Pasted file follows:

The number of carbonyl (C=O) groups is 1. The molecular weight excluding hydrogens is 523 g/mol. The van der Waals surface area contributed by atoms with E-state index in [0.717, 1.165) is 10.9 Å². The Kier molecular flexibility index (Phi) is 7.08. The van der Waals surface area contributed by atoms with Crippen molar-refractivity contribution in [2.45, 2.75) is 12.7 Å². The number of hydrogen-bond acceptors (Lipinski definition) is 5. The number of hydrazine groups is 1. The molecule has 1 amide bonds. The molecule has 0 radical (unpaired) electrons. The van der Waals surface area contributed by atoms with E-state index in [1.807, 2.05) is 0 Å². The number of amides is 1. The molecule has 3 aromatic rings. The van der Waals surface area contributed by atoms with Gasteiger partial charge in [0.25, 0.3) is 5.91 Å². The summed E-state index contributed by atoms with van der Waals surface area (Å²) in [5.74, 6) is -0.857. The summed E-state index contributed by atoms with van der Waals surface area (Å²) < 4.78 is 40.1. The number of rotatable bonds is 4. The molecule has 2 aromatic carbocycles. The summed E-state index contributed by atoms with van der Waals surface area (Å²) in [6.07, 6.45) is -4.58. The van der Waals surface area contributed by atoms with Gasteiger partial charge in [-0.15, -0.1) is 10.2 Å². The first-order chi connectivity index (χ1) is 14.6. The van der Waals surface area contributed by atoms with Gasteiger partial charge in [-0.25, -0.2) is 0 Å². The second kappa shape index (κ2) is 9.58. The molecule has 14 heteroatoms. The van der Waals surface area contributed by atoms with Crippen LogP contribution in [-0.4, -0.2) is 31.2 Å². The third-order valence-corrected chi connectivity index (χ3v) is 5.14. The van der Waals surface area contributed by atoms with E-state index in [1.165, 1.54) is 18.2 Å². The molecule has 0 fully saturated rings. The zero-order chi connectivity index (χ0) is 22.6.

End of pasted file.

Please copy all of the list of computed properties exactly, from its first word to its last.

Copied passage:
The number of carbonyl (C=O) groups is 1. The molecular weight excluding hydrogens is 523 g/mol. The van der Waals surface area contributed by atoms with E-state index in [0.717, 1.165) is 10.9 Å². The Kier molecular flexibility index (Phi) is 7.08. The van der Waals surface area contributed by atoms with Crippen molar-refractivity contribution in [2.45, 2.75) is 12.7 Å². The number of hydrogen-bond acceptors (Lipinski definition) is 5. The number of hydrazine groups is 1. The molecule has 1 amide bonds. The molecule has 0 radical (unpaired) electrons. The van der Waals surface area contributed by atoms with E-state index in [1.807, 2.05) is 0 Å². The number of amides is 1. The molecule has 3 aromatic rings. The van der Waals surface area contributed by atoms with Gasteiger partial charge in [0.25, 0.3) is 5.91 Å². The summed E-state index contributed by atoms with van der Waals surface area (Å²) in [5.74, 6) is -0.857. The summed E-state index contributed by atoms with van der Waals surface area (Å²) < 4.78 is 40.1. The number of rotatable bonds is 4. The molecule has 2 aromatic carbocycles. The summed E-state index contributed by atoms with van der Waals surface area (Å²) in [6.07, 6.45) is -4.58. The van der Waals surface area contributed by atoms with Gasteiger partial charge in [-0.15, -0.1) is 10.2 Å². The first-order chi connectivity index (χ1) is 14.6. The van der Waals surface area contributed by atoms with Gasteiger partial charge in [-0.25, -0.2) is 0 Å². The second kappa shape index (κ2) is 9.58. The molecule has 14 heteroatoms. The van der Waals surface area contributed by atoms with Crippen LogP contribution in [-0.4, -0.2) is 31.2 Å². The third-order valence-corrected chi connectivity index (χ3v) is 5.14. The van der Waals surface area contributed by atoms with E-state index in [1.165, 1.54) is 18.2 Å². The molecule has 0 fully saturated rings. The zero-order chi connectivity index (χ0) is 22.6.